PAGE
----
Q: I thoroughly enjoy your coverage of IndyCar, and your commentary on all things racing. I continue to miss your past appearances on “Wind Tunnel” with the great Dave Despain. My question to you is about the two legends of racing: A.J. and Mario.
What, if any, is considered their defining head-to-head classic battle in IndyCar or any other series? YouTube is full of classic duels of generational greats like Petty v Pearson, Senna v Prost, and Earnhardt v everybody, but no Foyt v Andretti. I understand that races from the early days were not all filmed like they are today, but maybe there is one race that comes to mind. Robin, I know you can answer this!
In that terrific photo of all of the Indy greats joining you in receiving the “Robin Miller award,” I noticed that A.J. is holding your T-shirt upside down. A hidden message perhaps?
John Pawlicki, Chatham, NJ
RM: I don’t recall any definitive battle in Indy cars, stockers, midgets or sprints. They were dueling at Phoenix in 1968 when they crashed, and they had some good battles in dirt car races, although nothing that ever came down to the finish (except in 1966 when A.J. lost his brakes after leading every lap and Mario won). It’s hard to imagine, considering they raced together for 25 years but nothing stands out. A.J. used to call me “Poison Pen” and now its just “assh*le,” which I prefer, and how he addressed me last May in that cool photo shoot. He turns 85 on Thursday and I’m glad he’s still with us and as feisty as ever. He’s an American treasure.
Q: I wanted to comment on the folks who have complained about the aeroscreens. Yes they look different, but so what? If they save one life, it is worth having the difference. I can remember when the drivers sat straight up in their cars with the motor in front of them. And they didn’t wear seatbelts, either. Then we had the rear-engine trauma that people were up in arms against, and so on. Times change, and we must change with them. All the people who complain will never sit or race an IndyCar, so it’s easy to complain when they will never face the danger.
Mike Latino, Fontana, CA
RM: Good point, Mike. They don’t look very good coming at you, but they serve a valuable purpose and we’ll get use to them – just like we did rear-engine cars replacing roadsters. Racers are slow to change, but in this case I hope they all grudgingly admit it’s necessary.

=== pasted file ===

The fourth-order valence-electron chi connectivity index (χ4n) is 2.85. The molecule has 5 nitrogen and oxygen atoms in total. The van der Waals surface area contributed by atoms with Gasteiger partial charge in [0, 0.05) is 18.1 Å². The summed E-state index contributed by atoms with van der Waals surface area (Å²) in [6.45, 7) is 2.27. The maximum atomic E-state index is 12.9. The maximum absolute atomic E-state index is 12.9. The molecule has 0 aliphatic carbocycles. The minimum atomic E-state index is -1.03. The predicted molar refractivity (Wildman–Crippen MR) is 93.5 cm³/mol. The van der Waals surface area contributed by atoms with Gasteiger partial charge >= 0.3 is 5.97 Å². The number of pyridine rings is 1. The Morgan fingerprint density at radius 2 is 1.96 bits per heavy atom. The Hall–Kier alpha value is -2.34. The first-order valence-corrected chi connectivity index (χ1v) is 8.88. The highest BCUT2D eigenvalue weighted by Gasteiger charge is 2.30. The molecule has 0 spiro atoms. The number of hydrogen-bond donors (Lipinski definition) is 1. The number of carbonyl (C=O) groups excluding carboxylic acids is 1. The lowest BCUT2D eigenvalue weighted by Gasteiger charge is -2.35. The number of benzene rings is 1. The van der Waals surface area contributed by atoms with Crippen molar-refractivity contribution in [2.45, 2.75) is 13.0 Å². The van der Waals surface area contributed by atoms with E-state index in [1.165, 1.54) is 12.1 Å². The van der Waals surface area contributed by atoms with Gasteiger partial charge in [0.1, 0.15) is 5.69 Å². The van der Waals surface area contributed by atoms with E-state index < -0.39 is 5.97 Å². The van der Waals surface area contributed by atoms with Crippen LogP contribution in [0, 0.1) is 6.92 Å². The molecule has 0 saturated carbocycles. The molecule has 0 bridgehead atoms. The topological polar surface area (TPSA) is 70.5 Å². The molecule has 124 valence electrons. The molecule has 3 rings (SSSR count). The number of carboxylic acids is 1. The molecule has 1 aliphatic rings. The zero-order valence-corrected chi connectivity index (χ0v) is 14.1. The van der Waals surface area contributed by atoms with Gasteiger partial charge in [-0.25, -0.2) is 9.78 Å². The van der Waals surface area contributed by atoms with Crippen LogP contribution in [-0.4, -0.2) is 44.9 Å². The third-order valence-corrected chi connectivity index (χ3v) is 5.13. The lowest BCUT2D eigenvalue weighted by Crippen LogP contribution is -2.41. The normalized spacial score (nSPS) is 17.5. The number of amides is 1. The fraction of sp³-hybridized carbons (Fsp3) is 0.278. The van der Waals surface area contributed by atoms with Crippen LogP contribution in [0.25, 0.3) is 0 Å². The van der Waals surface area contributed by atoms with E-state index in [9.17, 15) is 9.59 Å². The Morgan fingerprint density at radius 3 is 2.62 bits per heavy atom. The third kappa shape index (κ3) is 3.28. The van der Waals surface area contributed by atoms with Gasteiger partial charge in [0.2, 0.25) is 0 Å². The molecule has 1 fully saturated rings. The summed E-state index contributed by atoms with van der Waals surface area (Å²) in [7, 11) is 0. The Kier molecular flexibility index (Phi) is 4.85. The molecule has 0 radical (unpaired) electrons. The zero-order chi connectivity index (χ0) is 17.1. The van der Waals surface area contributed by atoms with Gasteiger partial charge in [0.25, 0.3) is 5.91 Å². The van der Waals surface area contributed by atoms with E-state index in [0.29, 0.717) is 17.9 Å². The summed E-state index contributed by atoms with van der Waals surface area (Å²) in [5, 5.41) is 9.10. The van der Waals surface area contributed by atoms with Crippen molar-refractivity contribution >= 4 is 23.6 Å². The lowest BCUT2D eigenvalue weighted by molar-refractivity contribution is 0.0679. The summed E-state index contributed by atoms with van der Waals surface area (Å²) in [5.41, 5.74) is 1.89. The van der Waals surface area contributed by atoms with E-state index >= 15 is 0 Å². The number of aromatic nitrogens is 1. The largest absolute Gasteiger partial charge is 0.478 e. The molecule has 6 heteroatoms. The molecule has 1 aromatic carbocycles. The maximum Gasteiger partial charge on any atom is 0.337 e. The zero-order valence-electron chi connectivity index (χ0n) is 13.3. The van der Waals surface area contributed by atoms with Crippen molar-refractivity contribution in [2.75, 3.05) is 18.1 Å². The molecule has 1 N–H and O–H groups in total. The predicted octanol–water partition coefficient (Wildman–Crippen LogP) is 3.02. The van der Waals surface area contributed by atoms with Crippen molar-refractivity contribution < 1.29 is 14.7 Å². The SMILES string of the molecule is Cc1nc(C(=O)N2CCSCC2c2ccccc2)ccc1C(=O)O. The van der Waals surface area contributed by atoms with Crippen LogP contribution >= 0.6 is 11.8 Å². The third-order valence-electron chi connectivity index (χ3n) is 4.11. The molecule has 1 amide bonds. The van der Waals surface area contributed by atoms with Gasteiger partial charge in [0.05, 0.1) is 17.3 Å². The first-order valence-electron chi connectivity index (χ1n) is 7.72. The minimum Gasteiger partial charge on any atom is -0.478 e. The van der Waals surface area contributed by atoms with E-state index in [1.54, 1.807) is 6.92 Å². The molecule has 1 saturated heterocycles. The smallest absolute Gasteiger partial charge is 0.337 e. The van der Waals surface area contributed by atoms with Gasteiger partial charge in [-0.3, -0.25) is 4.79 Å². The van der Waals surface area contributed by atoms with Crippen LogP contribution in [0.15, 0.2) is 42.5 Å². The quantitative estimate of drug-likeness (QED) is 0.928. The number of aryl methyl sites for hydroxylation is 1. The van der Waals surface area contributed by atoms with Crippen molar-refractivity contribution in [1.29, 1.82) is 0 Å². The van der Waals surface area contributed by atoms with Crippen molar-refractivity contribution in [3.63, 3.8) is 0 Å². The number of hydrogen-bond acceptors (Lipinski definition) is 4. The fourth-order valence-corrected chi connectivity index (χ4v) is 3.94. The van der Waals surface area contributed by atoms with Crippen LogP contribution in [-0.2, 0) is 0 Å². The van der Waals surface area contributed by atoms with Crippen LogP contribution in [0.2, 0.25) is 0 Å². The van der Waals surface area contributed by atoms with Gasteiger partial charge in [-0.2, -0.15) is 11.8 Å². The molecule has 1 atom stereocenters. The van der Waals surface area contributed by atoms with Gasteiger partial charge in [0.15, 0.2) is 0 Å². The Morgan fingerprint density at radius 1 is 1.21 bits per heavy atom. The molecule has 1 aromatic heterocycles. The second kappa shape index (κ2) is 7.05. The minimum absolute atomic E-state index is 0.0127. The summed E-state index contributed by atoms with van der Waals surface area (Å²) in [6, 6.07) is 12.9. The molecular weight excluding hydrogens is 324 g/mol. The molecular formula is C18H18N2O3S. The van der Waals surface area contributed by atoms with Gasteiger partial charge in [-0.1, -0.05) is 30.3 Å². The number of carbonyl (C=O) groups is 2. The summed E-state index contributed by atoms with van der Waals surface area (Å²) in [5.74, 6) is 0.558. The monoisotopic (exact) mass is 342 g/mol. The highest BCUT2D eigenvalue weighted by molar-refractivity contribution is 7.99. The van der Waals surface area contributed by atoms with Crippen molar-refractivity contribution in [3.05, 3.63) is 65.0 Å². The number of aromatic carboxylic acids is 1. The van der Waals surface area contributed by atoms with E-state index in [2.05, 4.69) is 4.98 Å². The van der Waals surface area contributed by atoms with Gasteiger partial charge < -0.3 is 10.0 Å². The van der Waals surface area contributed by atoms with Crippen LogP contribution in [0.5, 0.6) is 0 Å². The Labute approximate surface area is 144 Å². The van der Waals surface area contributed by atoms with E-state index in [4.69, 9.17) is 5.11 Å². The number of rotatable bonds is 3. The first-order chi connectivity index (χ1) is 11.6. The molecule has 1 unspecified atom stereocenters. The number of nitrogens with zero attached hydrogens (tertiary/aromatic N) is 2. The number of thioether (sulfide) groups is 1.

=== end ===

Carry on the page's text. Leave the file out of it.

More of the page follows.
Q: I know people have been emailing about the looks of the aeroscreen. I feel it’s not the prettiest thing in the world. Let’s face it, when the universal aero kit was introduced, that is one sexy-looking car. But I propose the following: a truce. No more complaining about the looks of the aeroscreen. We know it doesn’t look the best from multiple angles. But if it keeps us from writing in to memorialize a life and career cut short, I’m all for it. So, a truce until the new car comes along in a couple of years or so.
John Balestrieri, Milwaukee
RM: I like it, and let’s include Michigan, Milwaukee and Cleveland with it.
Q: Long-time 500 ticket-holder (1981), long time reader and occasional correspondent when you were at The Star. Two questions: 1) I have wondered for a long time why Pat Patrick seemed to have more animosity for USAC than any of the other prime movers (i.e., Gurney & Penske) involved in the formation of CART. His comments late in the broadcast of the 1988 500 when he was informed that Race Control was considering penalizing Emmo for passing under yellow (“Typical USAC sanctioning body”) were rather contemptuous, as though he expected them to penalize his team unfairly. What’s your perspective on this?
2) In the run-up to the 1996 split, I recall reading a short piece in Sports Illustrated that indicated that early in 1996 Penske had reached an informal agreement with Tony George to expand the field for the 500 to 42 cars, making “25/8” into “25/17” and allowing all of the full-time CART teams a chance to participate. The story indicated that rumors of the agreement leaked out before R.P. had a chance to present it to the CART owners, and that Chip Ganassi was the most upset at the concept (primarily that R.P. had no right to negotiate with T.G. on behalf of the other owners). Ever heard of that one? I’ve looked through SI’s “Vault” for the story and can’t find it, but I’m certain that I read it. No criticism intended of any of the principals on my part if any of it were true; if I were in Ganassi’s position I’d probably have felt the same way. Hope your health is good and that you’ll be writing your stories for a long while.
Mike Matisko, Newburgh, IN
RM: I don’t think Pat had any more disdain for the way USAC operated than Dan or R.P. It was Gurney’s White Paper that exposed USAC for the clown act it was, and Patrick and Penske then helped fund CART’s early days. But after the 1979 pop-off valve fiasco and federal court hearing where six CART teams were banned from Indy, you can’t blame Patrick, Penske, Gurney, Jim Hall, Bob Fletcher or Jerry O’Connell for carrying a grudge against USAC. Never heard of the 42 proposal, and it might be like the “story” that CART teams planned to boycott Indy – it never happened.
Q: With more and more talk about a new engine manufacturer with Penske taking over IndyCar and the switch to hybrid engines, which manufacturer do you see as the best fit to enter the series? Personally, I see Toyota as a no-brainer as they are big on hybrid technology, and it gives them a chance to compete with Honda.
RM: I think Ford or Toyota might be the best options, given R.P.’s history with them.